By Frances Y. Spencer, The Drum contributing writer
BATON ROUGE, La. — The world was recently introduced to the Baton Rouge area’s newest television star. He’s been involved in some hot, steamy scenes and then created quite a stir. Brandon “Chef B” Williams has expanded his brand to the Food Network after his debut appearance on “Supermarket Stakeout: Greeks, Sweets, Open-face Eats.”
The popular cable channel, formed in 1993, has been the backdrop to stardom for cooking legends Bobby Flay, Guy Fieri, and Paula Deen so, when talent scouts came sniffing for the talented Baton Rouge native, he had one idea: this must be a joke.
A Food Network casting agent sent a direct message to Williams and he avoided the inquiry like a piece of gas station sushi. “They first reached out to me at the beginning of March of last year,” Williams said. “I didn’t respond until the end of April, because I really didn’t believe it was them, right?”
A year fraught with a pandemic and tragedies was the opposite for Williams. Good things were happening and when doors closed, even better opportunities were waiting immediately. After months of COVID restrictions, the “Food Network prank” came knocking two more times. “They reached back out to me again in August of last year asking me if I still interested because they had plans to start filming the show again,” he said.
Williams felt the heartache of a failed restaurant venture and landed a chef’s position with L’Auberge Casino that was quite promising. When the cards lined up in his favor, he had to chose between the L’Auberge position and television stardom. He took the gamble and agreed to become a contestant on Supermarket Stakeout.
The cooking show mixes one-part cooking skill with one-part luck. Celebrity chef Alexandra Guarnaschelli hosts the show that pits four chefs in a competitive pop-up kitchen outside a grocery store. Each round is assigned a theme and the chefs “stalk” shoppers as they left the store and made attempts to buy ingredients from the strangers’ grocery bags.
The skill challenge was easy. Williams trained in his nanny’s kitchen before his classic gourmet training at the Louisiana Culinary Arts Institute. Lady luck was not as kind when the chef was left to create a fruit-theme dessert with Fig Newtons and a box of Fruity Pebbles.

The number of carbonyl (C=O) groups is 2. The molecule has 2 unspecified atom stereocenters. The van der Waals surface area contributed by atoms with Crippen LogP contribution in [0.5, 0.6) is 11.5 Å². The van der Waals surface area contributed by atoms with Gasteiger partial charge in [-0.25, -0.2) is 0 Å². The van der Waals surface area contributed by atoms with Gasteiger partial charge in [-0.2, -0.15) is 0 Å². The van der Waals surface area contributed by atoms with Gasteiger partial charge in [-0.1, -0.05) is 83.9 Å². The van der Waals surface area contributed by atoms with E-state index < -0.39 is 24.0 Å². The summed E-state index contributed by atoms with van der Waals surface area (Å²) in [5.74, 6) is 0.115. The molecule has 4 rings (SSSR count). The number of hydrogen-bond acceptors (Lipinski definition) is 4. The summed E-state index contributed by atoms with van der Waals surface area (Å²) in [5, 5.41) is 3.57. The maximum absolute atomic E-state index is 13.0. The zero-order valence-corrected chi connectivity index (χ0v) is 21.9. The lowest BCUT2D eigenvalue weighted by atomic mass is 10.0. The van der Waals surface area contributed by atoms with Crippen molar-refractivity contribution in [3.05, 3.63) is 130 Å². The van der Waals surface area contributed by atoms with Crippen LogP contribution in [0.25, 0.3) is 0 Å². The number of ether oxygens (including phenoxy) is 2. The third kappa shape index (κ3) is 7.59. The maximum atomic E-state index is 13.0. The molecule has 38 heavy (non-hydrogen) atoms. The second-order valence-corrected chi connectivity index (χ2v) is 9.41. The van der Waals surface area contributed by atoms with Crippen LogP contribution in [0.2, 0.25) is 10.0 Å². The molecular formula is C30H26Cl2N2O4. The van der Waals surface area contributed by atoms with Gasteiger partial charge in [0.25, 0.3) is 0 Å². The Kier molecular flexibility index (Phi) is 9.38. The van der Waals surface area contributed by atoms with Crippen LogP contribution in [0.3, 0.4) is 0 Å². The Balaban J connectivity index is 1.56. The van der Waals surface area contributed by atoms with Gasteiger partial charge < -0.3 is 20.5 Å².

Williams showed the artistry of his gourmet training in the first round themed “It’s Greek to Me.” He took a bag of mystery and created honey roasted baklava. All the shopping and cooking was done in the parking lot and even when the ingredients were unfriendly, Williams got very high marks from the judges for presentation and creativity.
Life’s ups and downs prepared Williams, a private chef, caterer, and culinary arts instructor, for his moment in a Los Angeles parking lot. The Culinary Arts Institute has opened some notable doors for his craft from Louisiana-based ventures to the celebrity diners of the Augusta National Golf Tournament.
When he was a very young man, he helped an aunt with a catering business. He stepped out on his own in 2008 and established Big B’s Barbecue, a food truck on a busy corner or Airline Highway. It was a new concept and helped pave the way for similar business models. “That was how that whole thing started,” he said. “And I never turned around. I just said that I wanted to keep going.”
Honing his skills and developing successful business models can’t hold a candle to the rewarding efforts of teaching and passing on the craft. Williams finished culinary school in 2018 and secured a position at Broadmoor High School as a Culinary Arts instructor. The ProStart program offers classes and a certification program for high school students that prepares them for the workforce immediately after graduation. “Once they graduate, they can go straight to the industry, and they don’t have to get minimum wage jobs,” Williams said.
When Williams looked into the camera, he realized how many of his current and future students would be looking at him and being inspired to seek their own success. Chef B might give them their start, but he knows his students make him better in return. “Even though I went to culinary school, even though I’m classically trained, by me teaching it, it reinforces everything that I learned,” he said. “I learn something new every day because I have to sit with the information, I have to study the information, because in order for me to teach the information, I have to literally absorbed information, which makes me a better chef.”
Recasts of “Greeks, Sweets, Open-face Eats” can be found on Amazon Prime Video